The calculator is designed for use in the United States, and metric units may mislead users into thinking that the equivalencies provided by the calculator are relevant to other countries. As indicated in the Calculations and References page, which presents all the sources, assumptions, and calculations used in the calculator, half of the equivalencies in the calculator are based on US-specific data and would not be accurate outside of the United States.
Extending the Calculator
EPA has not developed a methodology for estimating the life-cycle carbon footprints of food types. The EPA Waste Reduction Model (WARM) includes estimates for emissions associated with food waste, but not for food production and distribution. Documentation for Greenhouse Gas Emission and Energy Factors Used in the Waste Reduction Model (WARM) provides links to studies on life-cycle emissions from a variety of food sources.
Ecological footprints typically include a carbon footprint that represents the area of forest land that would be required to sequester CO2 emissions from human activities. According to the Calculations and References page of EPA's Greenhouse Gas Equivalencies Calculator, one acre of average U.S. forest sequesters 1.06 metric tons of CO2 annually. Using that figure and assuming you have calculated your CO2 emissions, you can estimate the number of acres of forest that would be required to sequester those emissions.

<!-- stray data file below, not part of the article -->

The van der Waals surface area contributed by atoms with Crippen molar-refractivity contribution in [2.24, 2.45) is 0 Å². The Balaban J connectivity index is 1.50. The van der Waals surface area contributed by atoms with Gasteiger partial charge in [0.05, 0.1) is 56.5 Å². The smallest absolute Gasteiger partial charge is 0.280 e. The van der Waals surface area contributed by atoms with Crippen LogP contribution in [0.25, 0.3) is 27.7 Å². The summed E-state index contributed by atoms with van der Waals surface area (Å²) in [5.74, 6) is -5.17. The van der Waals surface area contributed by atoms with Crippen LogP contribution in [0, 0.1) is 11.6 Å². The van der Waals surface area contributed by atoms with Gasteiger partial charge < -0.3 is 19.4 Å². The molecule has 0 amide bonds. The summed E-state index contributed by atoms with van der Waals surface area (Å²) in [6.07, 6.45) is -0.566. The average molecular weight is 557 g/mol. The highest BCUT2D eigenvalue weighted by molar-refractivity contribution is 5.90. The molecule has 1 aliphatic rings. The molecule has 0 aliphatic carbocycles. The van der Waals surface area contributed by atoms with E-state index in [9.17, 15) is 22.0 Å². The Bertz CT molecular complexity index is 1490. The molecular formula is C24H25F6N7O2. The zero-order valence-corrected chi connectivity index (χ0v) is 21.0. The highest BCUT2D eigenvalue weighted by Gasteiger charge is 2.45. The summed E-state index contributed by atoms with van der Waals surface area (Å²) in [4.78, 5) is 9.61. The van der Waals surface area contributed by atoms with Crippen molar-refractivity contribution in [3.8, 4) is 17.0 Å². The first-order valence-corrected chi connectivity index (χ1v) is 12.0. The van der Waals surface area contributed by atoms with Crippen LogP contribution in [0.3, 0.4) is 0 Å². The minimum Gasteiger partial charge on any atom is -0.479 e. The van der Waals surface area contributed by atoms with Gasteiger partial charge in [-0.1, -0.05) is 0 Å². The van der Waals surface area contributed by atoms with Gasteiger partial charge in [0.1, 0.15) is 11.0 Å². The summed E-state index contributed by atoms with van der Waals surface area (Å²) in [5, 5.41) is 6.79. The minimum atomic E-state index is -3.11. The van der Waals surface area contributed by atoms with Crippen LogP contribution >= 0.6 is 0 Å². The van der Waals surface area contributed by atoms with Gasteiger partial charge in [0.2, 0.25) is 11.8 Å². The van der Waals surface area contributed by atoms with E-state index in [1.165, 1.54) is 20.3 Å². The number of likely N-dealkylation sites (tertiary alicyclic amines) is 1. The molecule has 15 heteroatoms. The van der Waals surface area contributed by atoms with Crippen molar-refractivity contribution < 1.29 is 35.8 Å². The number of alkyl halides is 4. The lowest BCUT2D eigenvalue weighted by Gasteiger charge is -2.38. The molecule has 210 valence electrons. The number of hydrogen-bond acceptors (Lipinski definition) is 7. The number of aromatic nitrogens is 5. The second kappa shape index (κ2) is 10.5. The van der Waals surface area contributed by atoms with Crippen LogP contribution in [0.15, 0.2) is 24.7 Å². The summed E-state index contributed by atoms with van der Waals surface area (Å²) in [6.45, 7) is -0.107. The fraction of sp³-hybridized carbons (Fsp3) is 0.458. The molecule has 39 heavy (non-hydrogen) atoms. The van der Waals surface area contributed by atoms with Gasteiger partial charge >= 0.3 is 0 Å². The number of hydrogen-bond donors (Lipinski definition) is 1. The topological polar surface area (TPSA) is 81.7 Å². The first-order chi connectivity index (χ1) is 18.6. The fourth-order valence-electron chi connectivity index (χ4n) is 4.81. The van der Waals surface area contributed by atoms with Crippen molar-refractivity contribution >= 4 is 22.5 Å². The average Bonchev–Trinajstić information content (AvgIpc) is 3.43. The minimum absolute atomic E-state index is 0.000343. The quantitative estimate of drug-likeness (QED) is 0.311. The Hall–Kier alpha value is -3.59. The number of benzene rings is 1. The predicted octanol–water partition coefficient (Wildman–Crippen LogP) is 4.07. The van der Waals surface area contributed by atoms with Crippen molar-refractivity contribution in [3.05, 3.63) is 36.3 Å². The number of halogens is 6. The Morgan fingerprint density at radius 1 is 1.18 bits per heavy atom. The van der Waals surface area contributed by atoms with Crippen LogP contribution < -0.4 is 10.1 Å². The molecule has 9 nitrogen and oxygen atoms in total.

EPA does not provide an official estimate for average household emissions, but there are two ways you could derive this information from EPA sources:
- EPA’s Inventory of Greenhouse Gas Emissions and Sinks provides a breakdown of emissions by sector, including details for the residential sector. If you divide the total by the number of households in the United States, you will obtain an estimate of residential emissions per household. Note, however, that this does not include transportation. Transportation-related emissions are in Table 2-13. U.S. households own an average of 1.9 vehicles per household.
- EPA’s Household Carbon Footprint Calculator provides values for average emissions from households for specific areas such as vehicles and specific fuels. These values could be built up into an estimate, although note that this does not include sources such as air travel or food. The Household Calculator was designed primarily as an educational tool and does not produce precise estimates.
You may use the calculations to build your own calculator, but please note that EPA updates the calculator periodically (typically annually), so you would need to check back for updates to the conversion factors. The Revision History page documents the changes made in each update.